44B McCosh Hall
Esther Schor earned her BA in English and Music and Ph.D. in English from Yale, with a couple of years’ work in publishing in between. At Princeton, her courses revolve around two centers: British Romanticism; and Literature, Scripture and Religion. In the former circuit, recent courses include Xtreme Romanticism, Chameleons and Impostors in the Romantic Era, Romantic Poetry and Poetics, Romantic Historicism, Romantic Drama, and Travel Literature; courses in the latter include Confessions; Job, Literature and Modernity; Underworlds; and Bible, Criticism and Theory. In 2015, she became the Inaugural Behrman Professor in the Humanities Council and served as Acting Chair for 2017-2018. She has taught the Western Humanities Sequence several times. For many years, she has served on the Executive Committee of the Program in Judaic Studies, where she teaches American Jewish Literature, Introduction to Judaism, and Yiddish literature in Translation.
She writes in many modes, for many audiences. For academic audiences, she has written Bearing the Dead: The British Culture of Mourning from the Enlightenment to Victoria (Princeton, 1994) and edited or co-edited the Cambridge Companion to Mary Shelley, The Other Mary Shelley: Beyond “Frankenstein” (Oxford, 1993), and Women’s Voices: Visions and Perspectives (McGraw-Hill, 1990). For a wider audience, she recently published Bridge of Words: Esperanto and the Dream of a Universal Language (Henry Holt/Metropolitan, 2016), a hybrid of cultural history and memoir based on seven years of experience in the Esperanto community. Her biography Emma Lazarus (Nextbook/Schocken), which won the 2006 National Jewish Book Award, has recently been issued in paperback; as an offshoot from this project, she has curated exhibitions on Lazarus for the American Library Association and the Museum of Jewish Heritage.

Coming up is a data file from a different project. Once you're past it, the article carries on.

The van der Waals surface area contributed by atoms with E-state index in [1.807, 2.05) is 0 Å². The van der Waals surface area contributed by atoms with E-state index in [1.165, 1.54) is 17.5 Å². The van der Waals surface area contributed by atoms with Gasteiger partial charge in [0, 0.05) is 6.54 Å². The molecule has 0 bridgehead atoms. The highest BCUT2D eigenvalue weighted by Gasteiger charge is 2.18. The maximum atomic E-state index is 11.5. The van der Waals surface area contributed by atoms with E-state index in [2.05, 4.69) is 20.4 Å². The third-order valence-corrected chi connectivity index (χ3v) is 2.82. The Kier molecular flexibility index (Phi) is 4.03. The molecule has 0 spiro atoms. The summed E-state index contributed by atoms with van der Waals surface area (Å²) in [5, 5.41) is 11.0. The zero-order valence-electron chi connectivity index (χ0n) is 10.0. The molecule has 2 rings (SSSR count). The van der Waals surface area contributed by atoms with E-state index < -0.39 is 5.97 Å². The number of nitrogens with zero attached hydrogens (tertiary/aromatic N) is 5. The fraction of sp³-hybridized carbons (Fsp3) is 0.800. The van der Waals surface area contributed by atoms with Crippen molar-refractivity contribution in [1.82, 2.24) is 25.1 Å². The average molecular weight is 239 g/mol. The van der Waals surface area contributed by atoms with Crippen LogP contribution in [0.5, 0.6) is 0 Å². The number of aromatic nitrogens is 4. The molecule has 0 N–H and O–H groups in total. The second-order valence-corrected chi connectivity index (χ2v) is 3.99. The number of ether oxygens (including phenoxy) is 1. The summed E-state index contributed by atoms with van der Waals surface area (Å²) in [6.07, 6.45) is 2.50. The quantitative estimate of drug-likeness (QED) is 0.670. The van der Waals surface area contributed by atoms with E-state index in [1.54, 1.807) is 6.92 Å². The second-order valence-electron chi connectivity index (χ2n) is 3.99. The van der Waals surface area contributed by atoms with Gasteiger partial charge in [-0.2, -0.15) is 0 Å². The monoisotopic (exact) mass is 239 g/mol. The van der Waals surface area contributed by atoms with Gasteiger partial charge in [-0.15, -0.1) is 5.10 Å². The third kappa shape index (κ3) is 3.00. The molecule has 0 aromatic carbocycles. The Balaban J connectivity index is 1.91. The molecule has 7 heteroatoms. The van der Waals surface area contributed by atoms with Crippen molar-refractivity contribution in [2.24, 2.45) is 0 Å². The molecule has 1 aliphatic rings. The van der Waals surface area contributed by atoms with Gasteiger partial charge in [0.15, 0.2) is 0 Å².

Her poems, some of them based on historical research, have appeared in two volumes: Strange Nursery (Sheep Meadow) and The Hills of Holland (Archer). In 2016, she received a residency in Venice to write a sequence of poems about the 17th-century Venetian intellectual Sarra Copia Sullam. Her essays and reviews have appeared in Raritan, The New Republic, Tablet Magazine, The TLS and European Romantic Review, among other venues.